‘You just feel the warmth’
By Jim Nolan/Media General News Service
Published: January 21, 2009
WASHINGTON—Betty Reed stood in the bright sunshine on the gently sloping lawn just in front of the Washington Monument, impervious to the cold, willing to wait just a bit longer for a day she thought would never come.
She was a long way from the Capitol and Barack Obama and Abraham Lincoln’s Bible, but this close to history.
“It’s not important that I see. It’s important that I hear,” said the 77-year-old grandmother from Pensacola, Fla.
“If you had been through what I had been through in my lifetime .¤.¤. ” she said. “It was something that if I died tomorrow I would not care,” she added. “Because I witnessed something I thought I’d never see. It brings tears to my eyes every time I think of it.”
Reed said her husband, John Reed Jr., worked for the Democratic Party’s executive committee in Florida for years. He died in 1997.
“My husband worked so hard with Kennedy, and .¤.¤. he didn’t live to see it,” said Reed. “So now, I’m witnessing this for both of us.”
Reed arrived in Washington with friends and family on Sunday. They visited the Lincoln Memorial. And over the last three days, she said she saw history come alive.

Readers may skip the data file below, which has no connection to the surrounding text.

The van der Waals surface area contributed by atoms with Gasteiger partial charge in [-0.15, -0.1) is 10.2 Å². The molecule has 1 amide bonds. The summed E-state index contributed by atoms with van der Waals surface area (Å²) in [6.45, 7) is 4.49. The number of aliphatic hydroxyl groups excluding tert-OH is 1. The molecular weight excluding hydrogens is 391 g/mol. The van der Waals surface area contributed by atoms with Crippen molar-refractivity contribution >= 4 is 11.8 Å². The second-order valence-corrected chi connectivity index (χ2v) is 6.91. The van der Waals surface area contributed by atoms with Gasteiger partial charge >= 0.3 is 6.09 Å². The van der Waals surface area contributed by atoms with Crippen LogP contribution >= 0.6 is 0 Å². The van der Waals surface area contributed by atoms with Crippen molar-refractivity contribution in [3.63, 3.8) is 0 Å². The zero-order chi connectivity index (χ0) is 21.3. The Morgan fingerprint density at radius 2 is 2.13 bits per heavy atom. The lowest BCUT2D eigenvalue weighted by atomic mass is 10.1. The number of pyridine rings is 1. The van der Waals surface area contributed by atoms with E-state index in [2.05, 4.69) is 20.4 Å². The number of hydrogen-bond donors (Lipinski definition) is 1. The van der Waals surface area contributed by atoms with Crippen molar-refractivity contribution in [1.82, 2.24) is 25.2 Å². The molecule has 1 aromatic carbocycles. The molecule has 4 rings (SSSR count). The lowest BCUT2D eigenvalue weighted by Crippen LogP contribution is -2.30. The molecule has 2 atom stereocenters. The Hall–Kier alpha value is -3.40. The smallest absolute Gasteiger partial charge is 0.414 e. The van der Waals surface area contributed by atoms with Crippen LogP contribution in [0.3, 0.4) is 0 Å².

“It’s a totally different spirit — it’s phenomenal,” she said. “You just feel the warmth just generating from one person to the other.”
That warmth, Reed is convinced, has a transformative power. And for a while today, the sheer volume of bundled bodies amassed on the National Mall actually seemed to generate a warmth that kept the biting cold and chilly winds in abeyance.
“I feel the love that’s just coming from every part of the world. I just feel it. It’s just been a happy, wonderful feeling I’ve had,” Reed said. “It’s remarkable. It really is.”
Then Reed saw Obama take the oath of office, broadcast on a large color monitor posted just north of the Washington Monument under which she stood.
She was overcome with emotion. Tears streamed freely down her cheeks.
“Yes,” she said simply.
Then she broke down, sobbing on a stranger’s shoulder.
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